Setting up a Recplica
For now, we one IPA server. If it failes, no one can log in to any system anymore. This is of course unacceptable and needs to be changed. So lets set up a replica to add high availability to our central identity management system.

Log in to ipa1.example.com and fire up ipa-replica-prepare to collect the data needed for the replica.

Non-default answers are coloured red

[root@ipa1 ~]# ipa-replica-prepare ipa2.example.com

Directory Manager (existing master) password: somepassword

Preparing replica for ipa2.example.com from ipa1.example.com
Creating SSL certificate for the Directory Server
Creating SSL certificate for the dogtag Directory Server
Creating SSL certificate for the Web Server
Exporting RA certificate
Copying additional files
Finalizing configuration
Packaging replica information into /var/lib/ipa/replica-info-ipa2.example.com.gpg
[root@ipa1 ~]#

/var/lib/ipa/replica-info-ipa2.example.com.gpg keeps all the information needed to set up the replica. You need to copy it by i.e scp to ipa2.example.com.

Now log in to ipa2.example.com and fire up ipa-replica-install

[root@ipa2 ~]# ipa-replica-install --setup-dns --forwarder=192.168.100.1 replica-info-ipa2.example.com.gpg

Directory Manager (existing master) password: somepassword

Run connection check to master
Check connection from replica to remote master 'ipa1.example.com':
   Directory Service: Unsecure port (389): OK
   Directory Service: Secure port (636): OK
   Kerberos KDC: TCP (88): OK
   Kerberos KDC: UDP (88): OK
   Kerberos Kpasswd: TCP (464): OK
   Kerberos Kpasswd: UDP (464): OK
   HTTP Server: port 80 (80): OK
   HTTP Server: port 443(https) (443): OK

Connection from replica to master is OK.
Start listening on required ports for remote master check
Get credentials to log in to remote master
admin@EXAMPLE.COM password:

Execute check on remote master
Check connection from master to remote replica 'ipa2.example.com':
   Directory Service: Unsecure port (389): OK
   Directory Service: Secure port (636): OK
   Kerberos KDC: TCP (88): OK
   Kerberos KDC: UDP (88): OK
   Kerberos Kpasswd: TCP (464): OK
   Kerberos Kpasswd: UDP (464): OK
   HTTP Server: port 80 (80): OK
   HTTP Server: port 443(https) (443): OK

Connection from master to replica is OK.

Connection check OK
Configuring ntpd
  [1/4]: stopping ntpd
  [2/4]: writing configuration
  [3/4]: configuring ntpd to start on boot
  [4/4]: starting ntpd
done configuring ntpd.
Configuring directory server: Estimated time 1 minute

Lot of output omitted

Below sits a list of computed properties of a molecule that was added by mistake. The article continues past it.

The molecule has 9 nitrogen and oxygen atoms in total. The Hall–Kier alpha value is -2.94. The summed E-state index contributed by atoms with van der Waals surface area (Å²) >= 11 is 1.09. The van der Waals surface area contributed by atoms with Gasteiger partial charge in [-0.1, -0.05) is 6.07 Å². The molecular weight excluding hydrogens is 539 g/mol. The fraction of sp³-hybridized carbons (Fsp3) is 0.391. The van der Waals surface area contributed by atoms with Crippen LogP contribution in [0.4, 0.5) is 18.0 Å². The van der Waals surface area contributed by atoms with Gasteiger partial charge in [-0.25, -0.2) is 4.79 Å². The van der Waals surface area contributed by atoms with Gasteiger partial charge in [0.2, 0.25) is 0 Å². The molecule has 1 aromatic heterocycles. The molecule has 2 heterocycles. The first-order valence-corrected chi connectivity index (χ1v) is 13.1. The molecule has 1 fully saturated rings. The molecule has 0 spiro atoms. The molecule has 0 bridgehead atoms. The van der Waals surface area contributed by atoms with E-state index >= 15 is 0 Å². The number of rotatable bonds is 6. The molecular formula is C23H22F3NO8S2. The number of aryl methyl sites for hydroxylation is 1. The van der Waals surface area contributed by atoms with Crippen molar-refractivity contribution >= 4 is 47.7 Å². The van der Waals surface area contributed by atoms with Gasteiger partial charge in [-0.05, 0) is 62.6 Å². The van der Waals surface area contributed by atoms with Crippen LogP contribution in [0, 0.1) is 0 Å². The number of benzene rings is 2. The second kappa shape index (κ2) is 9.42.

Using reverse zone 100.168.192.in-addr.arpa.
Configuring named:
  [1/8]: adding NS record to the zone
  [2/8]: setting up reverse zone
  [3/8]: setting up our own record
  [4/8]: setting up kerberos principal
  [5/8]: setting up named.conf
  [6/8]: restarting named
  [7/8]: configuring named to start on boot
  [8/8]: changing resolv.conf to point to ourselves
done configuring named.
[root@ipa2 ~]#

On ipa2, you need a Kerberos Ticket as well:

root@ipa2 ~]# kinit admin

Some adjustment
Unfortunately the default shell for new users is /bin/sh, which should probably be changed.

ipa config-mod --defaultshell=/bin/bash

Testing the replication
Log in to ipa1.example.com and add a new user:

ipa user-add tester1
ipa passwd tester1

You now can check if the user is really available on both servers by firing a ldapsearch command:

ldapsearch -x -b "dc=example, dc=com" uid=tester1

Compare the results of both servers. If they are the same, you have been successfully set up you two-node replicated high available IPA server.

What if ipa1.example.com is not available when I need to add a new user?
Simple answer: There is one way to find out….

Shut down ipa1.example.com
Log in to ipa2.example.com and add a new user:

root@ipa2 ~]# ipa user-add tester2

Start up ipa1.example.com again and run a ldapsearch again:

ldapsearch -x -b "dc=example, dc=com" uid=tester2

Set up a IPA-Client
Whats a centrally managed Identity Management server worth without a client? Nada! Lets set up a RHEL 6.2 server as a client:

[root@ipaclient1 ~]# yum  install ipa-client

After installation the setup program needs to be fired up. Non-default answers are coloured red

[root@ipaclient1 ~]# ipa-client-install -p admin
Discovery was successful!
Hostname: ipaclient1.example.com
Realm: EXAMPLE.COM
DNS Domain: example.com
IPA Server: ipa1.example.com
BaseDN: dc=example,dc=com


Continue to configure the system with these values? [no]: yes
Synchronizing time with KDC...
Password for admin@EXAMPLE.COM: somepassword

Enrolled in IPA realm EXAMPLE.COM
Created /etc/ipa/default.conf
Configured /etc/sssd/sssd.conf
Configured /etc/krb5.conf for IPA realm EXAMPLE.COM
Warning: Hostname (ipaclient1.example.com) not found in DNS
DNS server record set to: ipaclient1.example.com -> 192.168.100.253
SSSD enabled
NTP enabled
Client configuration complete.
[root@ipaclient1 ~]# 

Testing the login
Log in to your client, you will need to change your password first:

[luc@bond ~]$ ssh 192.168.100.253 -l tester1
tester1@192.168.100.253's password: 
Password expired. Change your password now.